The Venture Bros. - Netflix

The Venture Bros. is an American animated television series that premiered on Cartoon Network's Adult Swim on February 16, 2003. The series mixes action and comedy together while it chronicles the adventures of the Venture family: well-meaning but incompetent teenagers Hank and Dean Venture; their emotionally insecure, ethically challenged super-scientist father Dr. Thaddeus "Rusty" Venture; the family's bodyguard, originally the ultra-violent and macho secret agent Brock Samson and his later replacement, reformed super villain and "cured" pedophile Sergeant Hatred; and the family's self-proclaimed arch-nemesis, the Monarch, a butterfly-themed super villain.

The Venture Bros. - Netflix

Type: Animation

Languages: English

Status: Running

Runtime: 30 minutes

Premier: 2003-02-16

The Venture Bros. - The Venture Bros. - Netflix

The Venture Bros. is an American adult animated television series that was created by Christopher McCulloch (also known as “Jackson Publick”) and premiered on Cartoon Network's late night programming block Adult Swim with a pilot episode on February 16, 2003 and its first season beginning on August 7, 2004. It is considered to be an action/adventure series with comedy-drama elements. It has been renewed for a seventh and eighth season, with the seventh season to premiere on August 5, 2018. The Venture Bros. chronicles the lives and adventures of the Venture family: well-meaning but incompetent teenagers Hank and Dean Venture; their emotionally insecure, unethical and under-achieving super-scientist father Dr. Thaddeus “Rusty” Venture; the family's bodyguard, secret agent Brock Samson, or his temporary replacement, the reformed villain and pederast Sergeant Hatred; and the family's self-proclaimed arch-nemesis, The Monarch, a butterfly-themed supervillain.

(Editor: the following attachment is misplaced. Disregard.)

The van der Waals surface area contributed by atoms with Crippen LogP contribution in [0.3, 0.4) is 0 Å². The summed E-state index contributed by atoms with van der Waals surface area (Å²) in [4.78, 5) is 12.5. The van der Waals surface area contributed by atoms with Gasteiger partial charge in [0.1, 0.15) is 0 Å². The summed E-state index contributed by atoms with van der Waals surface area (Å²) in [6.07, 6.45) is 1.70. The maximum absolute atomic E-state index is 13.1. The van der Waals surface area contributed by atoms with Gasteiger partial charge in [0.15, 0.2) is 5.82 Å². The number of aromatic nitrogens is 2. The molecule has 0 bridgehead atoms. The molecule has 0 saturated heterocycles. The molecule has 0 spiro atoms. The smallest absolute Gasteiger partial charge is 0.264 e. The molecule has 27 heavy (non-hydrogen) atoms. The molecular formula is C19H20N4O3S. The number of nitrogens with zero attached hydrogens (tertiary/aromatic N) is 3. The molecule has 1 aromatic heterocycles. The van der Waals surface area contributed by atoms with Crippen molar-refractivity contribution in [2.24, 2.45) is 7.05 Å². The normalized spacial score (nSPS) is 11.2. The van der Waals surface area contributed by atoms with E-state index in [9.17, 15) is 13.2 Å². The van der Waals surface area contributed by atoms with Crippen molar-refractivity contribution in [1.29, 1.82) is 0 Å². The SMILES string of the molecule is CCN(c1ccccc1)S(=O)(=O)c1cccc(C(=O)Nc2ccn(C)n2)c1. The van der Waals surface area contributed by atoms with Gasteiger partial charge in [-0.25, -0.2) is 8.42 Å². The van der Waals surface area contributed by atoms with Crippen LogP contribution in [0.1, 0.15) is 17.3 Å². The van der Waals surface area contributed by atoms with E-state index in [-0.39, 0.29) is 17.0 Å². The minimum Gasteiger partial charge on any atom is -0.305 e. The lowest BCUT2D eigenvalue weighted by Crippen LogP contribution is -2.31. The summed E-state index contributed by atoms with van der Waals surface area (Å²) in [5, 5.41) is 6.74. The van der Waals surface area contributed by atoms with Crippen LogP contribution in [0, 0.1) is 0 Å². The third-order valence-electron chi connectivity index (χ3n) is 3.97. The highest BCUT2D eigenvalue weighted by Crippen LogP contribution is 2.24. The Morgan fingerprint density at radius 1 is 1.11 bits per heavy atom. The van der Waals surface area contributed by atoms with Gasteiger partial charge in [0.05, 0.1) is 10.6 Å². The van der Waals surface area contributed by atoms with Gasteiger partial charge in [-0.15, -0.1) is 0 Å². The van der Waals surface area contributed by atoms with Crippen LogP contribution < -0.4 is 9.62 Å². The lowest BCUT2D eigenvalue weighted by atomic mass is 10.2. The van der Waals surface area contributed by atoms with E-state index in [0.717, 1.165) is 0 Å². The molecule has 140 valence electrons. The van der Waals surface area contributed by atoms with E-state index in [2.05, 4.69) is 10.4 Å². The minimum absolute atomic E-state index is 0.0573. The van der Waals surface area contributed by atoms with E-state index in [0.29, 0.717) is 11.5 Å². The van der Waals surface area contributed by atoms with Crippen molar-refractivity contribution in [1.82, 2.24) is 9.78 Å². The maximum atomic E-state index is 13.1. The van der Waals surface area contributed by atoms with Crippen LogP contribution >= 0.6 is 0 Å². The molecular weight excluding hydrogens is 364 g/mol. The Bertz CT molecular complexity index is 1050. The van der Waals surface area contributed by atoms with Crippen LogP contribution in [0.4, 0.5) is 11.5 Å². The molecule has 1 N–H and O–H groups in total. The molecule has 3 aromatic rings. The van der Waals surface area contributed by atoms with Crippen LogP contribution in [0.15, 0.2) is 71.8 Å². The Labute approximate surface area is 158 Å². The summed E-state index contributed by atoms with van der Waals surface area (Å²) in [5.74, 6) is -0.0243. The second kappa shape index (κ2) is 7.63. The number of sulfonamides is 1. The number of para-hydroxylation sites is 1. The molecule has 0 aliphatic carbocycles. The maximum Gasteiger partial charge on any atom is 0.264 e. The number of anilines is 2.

The Venture Bros. - Reception - Netflix

The show has received critical acclaim over its run. The Venture Bros. ranked at #56 on the IGN “Best 100 Animated Series” list. Slate's Chris Wade called The Venture Bros. “one of the best shows on television” and praised the detailed serial nature of the humor with a favorable comparison to Arrested Development. The Atlantic's Armin Rosen compared the show favorably to The Simpsons, noting that the two shows held the same “slacker optimism” and great comedy. The A.V. Club's Zach Handlen felt that the show had evolved over its seasons into a “meta-commentary on a whole sub-section of male nerd culture” and that it had become one of the funniest contemporary shows. Critical reception to the first season was more mixed than later seasons, but was still mostly positive. The A.V. Club's Todd VanDerWerff felt that the pop culture references of the first season fell flat, especially in the beginning of the season, but grew better and funnier as the show's emotional core took hold. IGN's Mike Drucker, in a positive review, criticized the predictability of some first-season episodes, but noted that the show was “a refreshing cartoon because it willingly indulges in the sitcom fad of the '90s”. In 2013 IGN placed The Venture Bros. as number 14 on their list of Top 25 animated series for adults.

The Venture Bros. - References - Netflix